THE USE OF BURROWS AS TEMPORARY DENS
Part four in our series about the use of burrows in an environment, like the Kalahari, where denning, or finding shelter underground for fragile cubs and pups, is critical to surviving temperature extremes.
HOW A CHANCE DISCOVERY TOOK TSWALU’S BUTTERFLY COUNT UP TO 83
The chance discovery of a Pale Ciliate Blue brings Tswalu’s species count to 83 butterflies, which is remarkable for a semi-arid area in the southern Kalahari according to lepidopterist Reinier Terblanche.
WHY BIODIVERSITY MATTERS
Biodiversity accounts for the variety and variability of life on earth, from genes to entire ecosystems. Marcus Westberg outlines the many reasons why restoring biodiversity is essential to both planet and people.
TWO CHEFS, ONE MISSION – SUSTAINABLE DINING
Jan Hendrik van der Westhuizen talks to us about finding inspiration in nature and community, and sharing the Klein JAN kitchen with Wolfgat’s Kobus van der Merwe for a once-off Kalahari-themed dinner.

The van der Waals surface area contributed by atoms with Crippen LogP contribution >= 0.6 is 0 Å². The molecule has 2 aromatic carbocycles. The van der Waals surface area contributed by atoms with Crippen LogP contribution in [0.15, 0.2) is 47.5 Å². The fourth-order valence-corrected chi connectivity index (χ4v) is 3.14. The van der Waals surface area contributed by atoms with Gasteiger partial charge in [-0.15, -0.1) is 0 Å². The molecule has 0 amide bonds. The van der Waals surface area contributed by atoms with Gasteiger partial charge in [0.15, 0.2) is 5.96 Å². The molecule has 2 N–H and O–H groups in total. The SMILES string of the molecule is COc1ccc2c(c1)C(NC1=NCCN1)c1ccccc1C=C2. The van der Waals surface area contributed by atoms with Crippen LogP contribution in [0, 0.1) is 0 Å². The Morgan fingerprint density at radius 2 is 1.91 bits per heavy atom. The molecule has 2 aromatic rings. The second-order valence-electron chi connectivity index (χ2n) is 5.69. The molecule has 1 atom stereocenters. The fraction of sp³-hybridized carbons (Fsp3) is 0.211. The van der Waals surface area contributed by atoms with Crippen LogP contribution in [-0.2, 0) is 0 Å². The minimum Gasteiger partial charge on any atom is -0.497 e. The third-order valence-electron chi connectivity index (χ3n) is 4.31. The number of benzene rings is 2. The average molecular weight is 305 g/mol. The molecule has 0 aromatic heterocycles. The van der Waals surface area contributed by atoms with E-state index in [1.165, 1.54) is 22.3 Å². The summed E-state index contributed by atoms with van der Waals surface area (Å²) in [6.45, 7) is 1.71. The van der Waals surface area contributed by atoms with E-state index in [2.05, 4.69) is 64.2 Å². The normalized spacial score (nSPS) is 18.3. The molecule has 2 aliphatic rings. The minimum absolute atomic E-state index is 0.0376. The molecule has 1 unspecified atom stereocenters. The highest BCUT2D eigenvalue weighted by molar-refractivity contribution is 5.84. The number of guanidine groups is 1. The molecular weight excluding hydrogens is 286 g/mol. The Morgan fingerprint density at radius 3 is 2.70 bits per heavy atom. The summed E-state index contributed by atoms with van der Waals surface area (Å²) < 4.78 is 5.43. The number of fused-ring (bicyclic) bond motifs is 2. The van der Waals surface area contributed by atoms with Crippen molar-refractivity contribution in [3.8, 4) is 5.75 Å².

KALAHARI ANIMALS AND THEIR BURROWS
Part three in our series about the importance of burrows in the Kalahari describes the many types of burrows that protect animals from extreme temperatures, while providing safety, shelter and a place to sleep.
ANIMAL ARCHITECTS OF THE SOUTHERN KALAHARI
Part two in our series about the value of burrows in the Kalahari explains the difference between master diggers, like aardvark, and those animals that modify or simply move into existing burrows.
LIFE BENEATH THE KALAHARI
The first in a series of stories by Helen Mertens about the value of burrows in the Kalahari ecosystem, and the interconnectedness of life in the fascinating underground world below the sand.
IN CONVERSATION WITH RINA STUTZER
Rina Stutzer took many walks from Dedeben and beyond to familiarise herself with the landscape. In this Q&A, she talks about methodology, inspiration and the wisdom of trees.
BOSCIA TREES AND BUTTERFLIES
Current research has confirmed that Tswalu Kalahari is distinctly a source area for the butterfly migration, thanks to the large number of Boscia albitrunca trees on both sides of the Korannaberg mountains.